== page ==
Scott L. Parker
B.S. The University of California, Santa Barbara
M.S. California State University, San Bernadino
Ph. D. Virginia Polytechnic Institute and State University
Courses: Biological Science II (BIOL 122), Comparative Animal Physiology (BIOL 343), Physiological Ecology (BIOL 322)
Research Interests: I am an environmental animal physiologist broadly interested in the evolution of complex physiological processes and in how organisms respond and adapt to the environment. A major focus of my research is directed toward understanding what fundamental molecular and regulatory changes are responsible for the capacity to support intrauterine embryonic development during the evolutionary transition from oviparity (egg-laying) to viviparity (live-bearing) in reptiles. Because the evolution of physiological systems involves alterations to numerous integrated processes, my approach to research necessarily draws upon techniques and methodologies from disparate disciplines spanning molecular biology to ecology.
- Regulation of placental angiogenesis (blood vessel formation) and its role in the evolution of viviparity
- Evolution of placental complexity in vertebrates
- Developmental physiology of reptilian embryos
- Nesting ecology of diamondback terrapins
Parker, S.L. 2014. Physiological Ecology of the Ground Skink, Scincella lateralis in South Carolina: thermal biology, metabolism, water loss, and seasonal patterns. Herpetological Conservation and Biology (in press).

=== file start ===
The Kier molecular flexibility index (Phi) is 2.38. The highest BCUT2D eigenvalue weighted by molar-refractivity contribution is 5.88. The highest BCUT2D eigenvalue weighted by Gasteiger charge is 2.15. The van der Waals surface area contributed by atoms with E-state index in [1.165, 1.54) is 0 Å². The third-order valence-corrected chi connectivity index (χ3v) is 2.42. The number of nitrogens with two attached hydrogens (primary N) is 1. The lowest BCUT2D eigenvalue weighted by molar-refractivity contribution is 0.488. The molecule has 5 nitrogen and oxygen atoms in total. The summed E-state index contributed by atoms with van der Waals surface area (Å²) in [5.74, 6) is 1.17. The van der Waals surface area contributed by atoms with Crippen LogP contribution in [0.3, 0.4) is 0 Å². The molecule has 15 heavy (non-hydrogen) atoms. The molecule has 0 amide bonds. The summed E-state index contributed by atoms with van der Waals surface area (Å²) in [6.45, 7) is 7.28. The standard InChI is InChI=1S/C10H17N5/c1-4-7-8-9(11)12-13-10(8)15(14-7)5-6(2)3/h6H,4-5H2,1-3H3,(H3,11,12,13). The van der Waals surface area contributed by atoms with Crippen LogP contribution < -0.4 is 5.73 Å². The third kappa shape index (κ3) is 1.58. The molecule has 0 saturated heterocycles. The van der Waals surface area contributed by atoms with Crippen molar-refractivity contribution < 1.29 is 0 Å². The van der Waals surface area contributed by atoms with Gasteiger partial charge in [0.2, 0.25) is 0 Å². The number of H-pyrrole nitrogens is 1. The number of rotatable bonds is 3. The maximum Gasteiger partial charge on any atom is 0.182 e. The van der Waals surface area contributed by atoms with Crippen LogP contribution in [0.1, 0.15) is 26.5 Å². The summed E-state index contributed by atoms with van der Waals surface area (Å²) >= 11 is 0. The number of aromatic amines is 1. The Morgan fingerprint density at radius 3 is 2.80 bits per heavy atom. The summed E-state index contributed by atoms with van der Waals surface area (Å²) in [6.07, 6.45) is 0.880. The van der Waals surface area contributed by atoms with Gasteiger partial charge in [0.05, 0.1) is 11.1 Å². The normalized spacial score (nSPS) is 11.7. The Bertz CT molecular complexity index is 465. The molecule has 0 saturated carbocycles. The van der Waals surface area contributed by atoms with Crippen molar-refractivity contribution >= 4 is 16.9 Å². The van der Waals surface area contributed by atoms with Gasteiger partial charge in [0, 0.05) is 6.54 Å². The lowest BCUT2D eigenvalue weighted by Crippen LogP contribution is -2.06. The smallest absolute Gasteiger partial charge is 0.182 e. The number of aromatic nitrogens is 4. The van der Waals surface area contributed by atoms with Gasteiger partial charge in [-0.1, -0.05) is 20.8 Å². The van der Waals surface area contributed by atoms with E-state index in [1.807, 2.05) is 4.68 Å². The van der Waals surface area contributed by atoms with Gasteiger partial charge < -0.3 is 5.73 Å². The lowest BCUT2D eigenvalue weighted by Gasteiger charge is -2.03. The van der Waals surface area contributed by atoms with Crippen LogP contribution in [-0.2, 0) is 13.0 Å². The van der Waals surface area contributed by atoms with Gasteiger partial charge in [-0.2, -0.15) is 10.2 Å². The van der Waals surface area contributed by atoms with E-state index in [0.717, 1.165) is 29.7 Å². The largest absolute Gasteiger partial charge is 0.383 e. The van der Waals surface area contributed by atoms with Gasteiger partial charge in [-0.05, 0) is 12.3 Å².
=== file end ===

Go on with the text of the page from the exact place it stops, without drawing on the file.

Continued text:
Ramirez-Pinilla, M.P., S.L. Parker, C.R. Murphy, and M.B. Thompson. 2012. Variation in the uterine and chorioallantoic angiogenesis and epithelial luminal surfaces during gestation in the viviparous lizard Niveoscincus coventryi (Squamata: Scincidae) Journal of Morphology 273: 8-23.
Murphy, B. F., S.L. Parker, C.R. Murphy, and M.B. Thompson 2010. Uterine angiogenesis in the eastern water skink Eulamprus quoyii. Journal of Experimental Biology 213: 3340-3347.
Parker, S.L., F. Manconi, C.R. Murphy, and M.B. Thompson. 2009. Uterine and placental angiogenesis in the Australian skinks Ctenotus taeniolatus and Saiphos equalis. The Anatomical Record 293: 829-838.
Parker, S.L., and R.M. Andrews. 2007. Incubation temperature and phenotypic traits of Sceloporus undulatus: implications for the northern limits of distribution. Oecologia 151 (2): 218-231.